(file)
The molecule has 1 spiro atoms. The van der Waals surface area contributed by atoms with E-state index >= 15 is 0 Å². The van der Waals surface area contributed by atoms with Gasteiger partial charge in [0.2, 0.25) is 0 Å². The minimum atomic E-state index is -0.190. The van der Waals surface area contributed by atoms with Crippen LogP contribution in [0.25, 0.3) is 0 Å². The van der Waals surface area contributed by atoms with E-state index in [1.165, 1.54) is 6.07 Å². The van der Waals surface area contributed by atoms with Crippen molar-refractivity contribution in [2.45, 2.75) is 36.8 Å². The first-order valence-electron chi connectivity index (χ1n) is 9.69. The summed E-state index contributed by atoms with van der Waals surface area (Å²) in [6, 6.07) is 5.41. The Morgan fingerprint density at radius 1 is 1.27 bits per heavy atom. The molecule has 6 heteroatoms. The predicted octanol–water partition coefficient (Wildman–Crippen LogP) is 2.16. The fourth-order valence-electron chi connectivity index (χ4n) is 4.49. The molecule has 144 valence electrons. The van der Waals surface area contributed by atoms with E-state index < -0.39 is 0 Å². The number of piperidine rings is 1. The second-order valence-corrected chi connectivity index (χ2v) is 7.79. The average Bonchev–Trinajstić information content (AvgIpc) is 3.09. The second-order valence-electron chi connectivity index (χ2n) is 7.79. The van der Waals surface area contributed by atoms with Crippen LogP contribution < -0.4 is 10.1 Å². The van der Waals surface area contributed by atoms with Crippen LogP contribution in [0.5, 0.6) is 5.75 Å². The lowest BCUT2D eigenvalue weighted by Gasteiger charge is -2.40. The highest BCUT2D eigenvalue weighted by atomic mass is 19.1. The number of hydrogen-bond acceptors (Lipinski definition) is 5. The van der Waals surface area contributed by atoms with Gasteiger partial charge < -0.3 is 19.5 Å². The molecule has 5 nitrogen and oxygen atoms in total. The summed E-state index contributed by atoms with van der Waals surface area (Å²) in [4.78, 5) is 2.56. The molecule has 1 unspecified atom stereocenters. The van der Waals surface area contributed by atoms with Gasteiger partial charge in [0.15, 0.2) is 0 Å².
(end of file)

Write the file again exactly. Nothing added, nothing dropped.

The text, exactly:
The molecule has 1 spiro atoms. The van der Waals surface area contributed by atoms with E-state index >= 15 is 0 Å². The van der Waals surface area contributed by atoms with Gasteiger partial charge in [0.2, 0.25) is 0 Å². The minimum atomic E-state index is -0.190. The van der Waals surface area contributed by atoms with Crippen LogP contribution in [0.25, 0.3) is 0 Å². The van der Waals surface area contributed by atoms with E-state index in [1.165, 1.54) is 6.07 Å². The van der Waals surface area contributed by atoms with Crippen molar-refractivity contribution in [2.45, 2.75) is 36.8 Å². The first-order valence-electron chi connectivity index (χ1n) is 9.69. The summed E-state index contributed by atoms with van der Waals surface area (Å²) in [6, 6.07) is 5.41. The Morgan fingerprint density at radius 1 is 1.27 bits per heavy atom. The molecule has 6 heteroatoms. The predicted octanol–water partition coefficient (Wildman–Crippen LogP) is 2.16. The fourth-order valence-electron chi connectivity index (χ4n) is 4.49. The molecule has 144 valence electrons. The van der Waals surface area contributed by atoms with E-state index < -0.39 is 0 Å². The number of piperidine rings is 1. The second-order valence-corrected chi connectivity index (χ2v) is 7.79. The average Bonchev–Trinajstić information content (AvgIpc) is 3.09. The second-order valence-electron chi connectivity index (χ2n) is 7.79. The van der Waals surface area contributed by atoms with Crippen LogP contribution < -0.4 is 10.1 Å². The van der Waals surface area contributed by atoms with Crippen LogP contribution in [0.5, 0.6) is 5.75 Å². The lowest BCUT2D eigenvalue weighted by Gasteiger charge is -2.40. The highest BCUT2D eigenvalue weighted by atomic mass is 19.1. The number of hydrogen-bond acceptors (Lipinski definition) is 5. The van der Waals surface area contributed by atoms with Gasteiger partial charge < -0.3 is 19.5 Å². The molecule has 5 nitrogen and oxygen atoms in total. The summed E-state index contributed by atoms with van der Waals surface area (Å²) in [4.78, 5) is 2.56. The molecule has 1 unspecified atom stereocenters. The van der Waals surface area contributed by atoms with Gasteiger partial charge in [0.15, 0.2) is 0 Å².